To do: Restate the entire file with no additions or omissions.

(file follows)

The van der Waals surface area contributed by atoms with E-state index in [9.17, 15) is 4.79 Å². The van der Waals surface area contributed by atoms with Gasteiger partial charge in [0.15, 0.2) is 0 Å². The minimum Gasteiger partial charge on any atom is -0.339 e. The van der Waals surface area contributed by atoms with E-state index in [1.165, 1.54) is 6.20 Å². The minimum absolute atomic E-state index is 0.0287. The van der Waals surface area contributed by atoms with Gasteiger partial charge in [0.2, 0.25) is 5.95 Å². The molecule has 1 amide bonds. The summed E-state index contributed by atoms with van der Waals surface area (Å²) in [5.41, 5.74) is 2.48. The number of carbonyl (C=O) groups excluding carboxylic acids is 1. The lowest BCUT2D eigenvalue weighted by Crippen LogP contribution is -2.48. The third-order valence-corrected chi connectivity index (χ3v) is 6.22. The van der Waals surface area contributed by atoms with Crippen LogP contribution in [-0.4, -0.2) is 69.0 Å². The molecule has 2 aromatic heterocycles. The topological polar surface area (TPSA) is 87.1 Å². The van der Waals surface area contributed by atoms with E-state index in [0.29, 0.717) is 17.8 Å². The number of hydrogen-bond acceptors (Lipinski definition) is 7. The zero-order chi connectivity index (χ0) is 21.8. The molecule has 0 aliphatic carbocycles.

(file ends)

The van der Waals surface area contributed by atoms with E-state index in [9.17, 15) is 4.79 Å². The van der Waals surface area contributed by atoms with Gasteiger partial charge in [0.15, 0.2) is 0 Å². The minimum Gasteiger partial charge on any atom is -0.339 e. The van der Waals surface area contributed by atoms with E-state index in [1.165, 1.54) is 6.20 Å². The minimum absolute atomic E-state index is 0.0287. The van der Waals surface area contributed by atoms with Gasteiger partial charge in [0.2, 0.25) is 5.95 Å². The molecule has 1 amide bonds. The summed E-state index contributed by atoms with van der Waals surface area (Å²) in [5.41, 5.74) is 2.48. The number of carbonyl (C=O) groups excluding carboxylic acids is 1. The lowest BCUT2D eigenvalue weighted by Crippen LogP contribution is -2.48. The third-order valence-corrected chi connectivity index (χ3v) is 6.22. The van der Waals surface area contributed by atoms with Crippen LogP contribution in [-0.4, -0.2) is 69.0 Å². The molecule has 2 aromatic heterocycles. The topological polar surface area (TPSA) is 87.1 Å². The van der Waals surface area contributed by atoms with E-state index in [0.29, 0.717) is 17.8 Å². The number of hydrogen-bond acceptors (Lipinski definition) is 7. The zero-order chi connectivity index (χ0) is 21.8. The molecule has 0 aliphatic carbocycles.